· Air bags are safety devices designed to deploy in frontal but not other types of crashes. Most air bags will deploy only in a moderate-to-severe frontal crash.

· All new passenger cars were required to have driver and passenger air bags beginning with the 1998 model year. All new light trucks, including vans and sport utility vehicles, had the same requirement as of the 1999 model year.

· When all passenger vehicles are equipped with air bags, it is expected that more than 3,000 lives will be saved each year. (NHTSA)

· Driver air bags reduce deaths in frontal crashes by 50 percent for drivers wearing safety belts and 32 percent for unbelted drivers. Passenger air bags reduce deaths in frontal crashes by 14 percent for passengers wearing safety belts and 23 percent for unbelted passengers. (NHTSA)

· Occupants who are positioned too close to an air bag when it begins to deploy are at risk of serious injury. Since 1990, 149 deaths have been attributed to air bags deploying in low-speed crashes. (NHTSA) The deaths have included 68 children between ages 1 and 11, and 18 infants. (NHTSA) Of the 68 children killed, 54 are believed to have been unbuckled. (IIHS)

· Most air bag deaths have occurred when adults or children are not properly using safety belts or correctly placed in a child safety seat. Others are at risk due to positioning – such as drivers who are less than ten inches from the steering wheel and infants who are placed in rear-facing child safety seats near a passenger air bag. (NHTSA)


· Rear-facing child safety seats should NEVER be placed in the front seat of vehicles with passenger air bags. The impact of a deploying air bag on a rear-facing child safety seat can result in death or serious injury to the child. (NHTSA and IIHS)

· Steering wheel should be a minimum of 10 inches from the driver. Angle your wheel. By tilting your steering wheel downward, you ensure that when the airbag deploys it will do so towards your chest and not your head. If the airbag hits you too far up you can suffocate or suffer a serious head/neck injury.

· Hands on the steering wheel should be at least on the 9 and 3 o’clock position or lower to reduce broken wrist/arms when airbag deployed.

· The safest place for children under age 12 is in the back seat, properly restrained, and away from the force of a deploying air bag. (NHTSA and IIHS)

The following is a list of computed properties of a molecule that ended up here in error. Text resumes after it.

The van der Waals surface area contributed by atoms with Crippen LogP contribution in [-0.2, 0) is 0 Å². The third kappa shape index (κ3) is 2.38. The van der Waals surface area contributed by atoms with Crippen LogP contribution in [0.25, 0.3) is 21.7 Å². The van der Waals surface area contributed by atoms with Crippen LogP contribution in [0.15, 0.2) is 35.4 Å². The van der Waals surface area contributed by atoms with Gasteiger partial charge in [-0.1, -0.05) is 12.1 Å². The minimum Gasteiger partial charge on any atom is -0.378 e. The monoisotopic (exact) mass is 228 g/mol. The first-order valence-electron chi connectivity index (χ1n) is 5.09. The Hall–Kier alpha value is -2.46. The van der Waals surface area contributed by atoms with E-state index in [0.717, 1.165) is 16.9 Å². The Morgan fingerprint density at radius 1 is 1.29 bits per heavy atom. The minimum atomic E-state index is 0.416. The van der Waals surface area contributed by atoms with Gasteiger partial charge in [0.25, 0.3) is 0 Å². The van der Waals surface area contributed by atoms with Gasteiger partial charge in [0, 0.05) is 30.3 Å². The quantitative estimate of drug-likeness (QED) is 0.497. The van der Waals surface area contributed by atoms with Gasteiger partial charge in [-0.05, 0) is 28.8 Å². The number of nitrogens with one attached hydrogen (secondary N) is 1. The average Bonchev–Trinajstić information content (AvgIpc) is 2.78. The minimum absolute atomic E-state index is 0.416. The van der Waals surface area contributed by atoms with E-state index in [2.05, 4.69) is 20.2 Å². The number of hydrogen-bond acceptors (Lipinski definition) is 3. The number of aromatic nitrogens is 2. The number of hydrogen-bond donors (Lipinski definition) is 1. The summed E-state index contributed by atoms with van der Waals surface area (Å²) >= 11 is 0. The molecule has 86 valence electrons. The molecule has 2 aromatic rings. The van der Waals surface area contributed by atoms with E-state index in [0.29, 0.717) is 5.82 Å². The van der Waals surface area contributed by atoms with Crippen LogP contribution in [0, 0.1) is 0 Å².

· If children must sit in front, make sure the vehicle seat is all the way back and that the child is securely buckled and sitting back in the seat at all times. (NHTSA and IIHS)

· NHTSA has procedures in place to allow those who are at risk of injury from an air bag to obtain on/off switches for the air bag. Only a small percentage of people those who cannot avoid being seated too close to an air bag should obtain an on/off switch. Before obtaining an on/off switch, small-statured drivers should consider installing pedal extenders in their automobile or look into newly manufactured automobiles that have pedal adjusters included as standard equipment.

If you do not have an airbag shutoff switch, you can have one installed after obtaining permission from the National Highway Traffic Safety Administration (NHTSA).


· On September 18, 1998, NHTSA proposed new rules to improve air bag safety by requiring the introduction of advanced air bags over the next several years.

· These advanced air bag systems will increase air bag effectiveness and safety by reducing the risk of harm to out-of-position vehicle occupants from air bag deployment.

· The new air bag technology reduces air bag risks by adjusting or suppressing air bag deployment in instances in which an occupant would otherwise be at risk.

· Advanced air bags will enhance occupant protection and air bag safety but will not eliminate all risks. To make air bags as safe as possible, we also must increase safety belt and child safety seat use.

Motorcycles can also have frontal airbag, It is offered as an option on 2006 and later models of Honda’s Gold Wing touring motorcycle. Honda’s airbag is designed to deploy in severe frontal impacts and absorb some of the forward energy of the driver. No studies have been conducted into the real-world effectiveness of motorcycle airbags.

Honda Gold Wing touring motorcycle with frontal airbag

Together we can all make it safer on the highways. Safety First, Safety Always!

Today’s post comes to us courtesy of Ken Oswald, Safety and Security Manager for Plateau